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Posts Tagged ‘prends-moi pas’

If you’re new to OffQc, you might like to get a copy of C’est what?

C’est what? is an OffQc guide that you can use to get started in understanding what makes Québécois French Québécois, with lots of examples that you can use immediately yourself in conversations. You can buy it here, or you can learn more about it here first.

In C’est what?, there’s an example on the page for sentence 5 that reads: Prends-moi pas pour un cave. Literally, it means don’t take me for an idiot, but it can be used where an English speaker might say I’m not an idiot, you know. How does this sentence work exactly?

Prends-moi pas pour un cave.

  • prends-moi, take me
  • prends-moi pas, take me not
  • pour, for
  • un cave, an idiot

If you’re taking French lessons, you’ll have learned (or will learn) to negate prends-moi like this: ne me prends pas. But that’s not what we’ve got in the example above; we’ve got prends-moi pas. Why?

Negating prends-moi as prends-moi pas is an informal usage. It’s what you’d hear used spontaneously in conversations. You’ll notice this informal negation is simply the affirmative form with pas added to it.

Today, I heard someone say in French don’t listen to them, in an informal style. Based on the above, can you guess how it was said?

Answer
If listen to them is écoute-les, then the informal negation of it is écoute-les pas. (The non-colloquial way is ne les écoute pas.)

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Ostie que ça pue

Here are 5 items in French that you’ll find useful to learn. This list of 5 all started with 1 smelly garbage bin in Montréal…

1. Ostie que ça pue!

“Fuck that stinks!” I heard a man yell this while standing at a bus stop with some friends. Near them was a smelly garbage bin.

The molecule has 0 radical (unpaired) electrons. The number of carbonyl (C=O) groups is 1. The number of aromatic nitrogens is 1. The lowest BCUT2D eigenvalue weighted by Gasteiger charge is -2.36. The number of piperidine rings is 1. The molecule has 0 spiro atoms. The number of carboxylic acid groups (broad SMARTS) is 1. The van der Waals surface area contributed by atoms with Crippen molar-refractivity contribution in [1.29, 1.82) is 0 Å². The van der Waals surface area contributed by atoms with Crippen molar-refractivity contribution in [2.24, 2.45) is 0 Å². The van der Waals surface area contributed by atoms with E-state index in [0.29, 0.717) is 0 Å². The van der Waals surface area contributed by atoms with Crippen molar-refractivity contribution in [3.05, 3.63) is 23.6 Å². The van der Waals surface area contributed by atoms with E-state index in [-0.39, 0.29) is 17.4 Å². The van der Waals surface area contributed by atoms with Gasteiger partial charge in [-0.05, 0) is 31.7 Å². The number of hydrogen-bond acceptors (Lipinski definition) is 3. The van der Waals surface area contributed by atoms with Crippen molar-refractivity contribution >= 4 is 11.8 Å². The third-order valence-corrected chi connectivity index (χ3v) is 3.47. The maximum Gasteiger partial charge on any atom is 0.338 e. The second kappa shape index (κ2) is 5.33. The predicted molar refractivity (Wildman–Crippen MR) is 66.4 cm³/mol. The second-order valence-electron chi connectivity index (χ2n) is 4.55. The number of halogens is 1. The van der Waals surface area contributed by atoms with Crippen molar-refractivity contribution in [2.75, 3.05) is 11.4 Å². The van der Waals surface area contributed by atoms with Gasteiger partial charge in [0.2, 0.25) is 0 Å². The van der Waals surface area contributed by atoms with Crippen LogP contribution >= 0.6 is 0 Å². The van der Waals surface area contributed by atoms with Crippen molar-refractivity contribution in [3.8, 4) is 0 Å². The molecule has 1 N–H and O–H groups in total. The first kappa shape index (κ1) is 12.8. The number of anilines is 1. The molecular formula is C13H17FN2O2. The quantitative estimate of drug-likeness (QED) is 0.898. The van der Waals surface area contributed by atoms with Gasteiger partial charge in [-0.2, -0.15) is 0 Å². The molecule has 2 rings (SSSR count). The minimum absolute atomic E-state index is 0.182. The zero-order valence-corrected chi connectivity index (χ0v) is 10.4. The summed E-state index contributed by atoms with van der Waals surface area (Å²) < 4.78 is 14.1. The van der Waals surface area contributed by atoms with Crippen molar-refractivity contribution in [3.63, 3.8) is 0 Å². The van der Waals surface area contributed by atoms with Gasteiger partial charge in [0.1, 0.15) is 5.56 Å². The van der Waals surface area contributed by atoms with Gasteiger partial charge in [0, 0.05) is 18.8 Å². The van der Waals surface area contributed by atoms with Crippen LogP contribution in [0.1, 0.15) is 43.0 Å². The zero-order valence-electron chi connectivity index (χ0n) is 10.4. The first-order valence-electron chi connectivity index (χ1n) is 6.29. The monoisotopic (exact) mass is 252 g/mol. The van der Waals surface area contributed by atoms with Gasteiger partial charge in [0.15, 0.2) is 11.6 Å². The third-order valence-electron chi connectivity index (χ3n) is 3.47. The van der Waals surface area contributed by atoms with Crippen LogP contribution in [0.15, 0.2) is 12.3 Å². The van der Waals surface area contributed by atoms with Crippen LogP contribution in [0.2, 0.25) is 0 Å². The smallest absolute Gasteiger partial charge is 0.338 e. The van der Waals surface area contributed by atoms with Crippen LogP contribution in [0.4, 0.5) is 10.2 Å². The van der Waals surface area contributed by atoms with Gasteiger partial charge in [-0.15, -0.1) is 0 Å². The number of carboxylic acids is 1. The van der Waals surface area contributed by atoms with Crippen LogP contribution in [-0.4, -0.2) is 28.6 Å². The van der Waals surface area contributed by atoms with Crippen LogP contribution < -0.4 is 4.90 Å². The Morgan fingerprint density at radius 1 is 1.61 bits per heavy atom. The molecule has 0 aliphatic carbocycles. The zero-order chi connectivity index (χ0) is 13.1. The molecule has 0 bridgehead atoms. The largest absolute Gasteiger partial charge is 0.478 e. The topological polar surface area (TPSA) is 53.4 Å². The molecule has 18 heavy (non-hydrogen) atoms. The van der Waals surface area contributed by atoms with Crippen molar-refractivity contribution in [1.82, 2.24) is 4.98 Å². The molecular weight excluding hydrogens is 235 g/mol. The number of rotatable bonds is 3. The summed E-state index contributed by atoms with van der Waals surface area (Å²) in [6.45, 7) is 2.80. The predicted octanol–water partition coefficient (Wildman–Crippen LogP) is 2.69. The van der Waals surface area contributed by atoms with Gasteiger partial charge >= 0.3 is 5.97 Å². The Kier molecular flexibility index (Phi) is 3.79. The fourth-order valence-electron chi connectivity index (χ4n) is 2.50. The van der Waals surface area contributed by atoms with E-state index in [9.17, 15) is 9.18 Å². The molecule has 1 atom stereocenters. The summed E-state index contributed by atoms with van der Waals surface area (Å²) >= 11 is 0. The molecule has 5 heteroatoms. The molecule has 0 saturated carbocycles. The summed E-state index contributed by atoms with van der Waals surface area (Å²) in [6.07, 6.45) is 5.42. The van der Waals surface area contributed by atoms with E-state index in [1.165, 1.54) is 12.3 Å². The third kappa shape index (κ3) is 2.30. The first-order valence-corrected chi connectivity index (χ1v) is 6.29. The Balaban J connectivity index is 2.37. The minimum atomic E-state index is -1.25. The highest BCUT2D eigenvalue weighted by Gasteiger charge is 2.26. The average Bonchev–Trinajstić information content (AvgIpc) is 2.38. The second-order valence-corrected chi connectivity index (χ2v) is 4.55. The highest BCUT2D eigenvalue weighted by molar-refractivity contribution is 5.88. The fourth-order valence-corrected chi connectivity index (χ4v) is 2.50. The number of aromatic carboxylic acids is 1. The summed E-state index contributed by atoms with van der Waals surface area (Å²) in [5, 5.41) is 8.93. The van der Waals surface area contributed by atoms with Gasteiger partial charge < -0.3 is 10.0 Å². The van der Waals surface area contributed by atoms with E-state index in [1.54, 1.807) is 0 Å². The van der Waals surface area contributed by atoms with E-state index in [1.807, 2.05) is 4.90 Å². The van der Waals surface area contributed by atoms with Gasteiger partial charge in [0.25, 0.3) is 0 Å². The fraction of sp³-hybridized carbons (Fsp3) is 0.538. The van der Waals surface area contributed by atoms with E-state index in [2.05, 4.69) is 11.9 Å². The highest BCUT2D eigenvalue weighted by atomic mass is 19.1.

When something stinks, ça pue.

Ostie derives from hostie, the sacramental bread for Catholics. Variations of the swear word ostie exist, like estie and astie.

Yelling ostie or one of its variations is equivalent to yelling “fuck!”

Ostie que ça pue dans ta chambre!
Does it ever fucking stink in your room!

Remember how vidanges means “garbage” in Québec? I found this example on the web using both puer from our example above and vidanges:

J’devrais p’t’être sortir les vidanges qui puent la marde.
= Je devrais peut-être sortir les vidanges qui puent la marde.
I should probably take out the garbage which smells like shit.

2. Marde

That last example used puer la marde, “to smell like shit.” And that’s not a spelling mistake for merde — you really will hear marde in Québec.

Merde is also understood, like everywhere in the French-speaking world, but marde is distinctively québécois shit.

In a scene from La Galère (season 3, episode 10), Claude panics when her fiancé leaves her. She exclaims:

J’sus dans marde!
I’m in deep shit! I’m screwed!

3. J’sus dans marde!

When you’re up shit’s creek, t’es dans marde. The expression is être dans la marde, but you’ll hear it said as être dans marde, without la. It’s an informal contraction where la gets swallowed up by dans.

J’sus sounds like chu. It means the same thing as je suis, but chu is an informal pronunciation of it. Another informal pronunciation you’ll hear is j’suis, which sounds like chui.

In another scene from La Galère (season 2, episode 2), Stéphanie is angry because she’s let herself get hurt again by her boyfriend. She uses the informal j’sus when she says:

J’sus cave, j’sus cave, ostie, j’sus cave.
I’m so stupid, so stupid, fuck, I’m so stupid.

4. Cave

Un cave is an idiot. Olivier from Les Parent (season 3, episode 19) says:

Prenez-moi pas pour un cave!
I’m not stupid, you know!
(Don’t take me for an idiot!)

He used the vous form because he was speaking to more than one person. If we convert it to the tu form, it becomes prends-moi pas pour un cave!

5. Prends-moi pas

This form is an informal usage. According to the rules of standard written French, it would have to be ne me prends pas. During conversations, you’re very likely to hear it said as prends-moi pas instead.

Here’s another example of this with the verb toucher.

1. touche-moi
2. touche-moi pas
3. ne me touche pas

(1) is the affirmative form. (2) is an informal spoken form in the negative. (3) is the standard written form in the negative.

Below is an example from the web using touche-moi pas. And just to take us full-circle back to number 1 of this list, it also uses the verb puer as part of the expression puer la sueur, similar to puer la marde.

Tu pues la sueur dès huit heures le matin.
Touche-moi pas!

You stink of sweat as early as 8 o’clock in the morning.
Don’t touch me!

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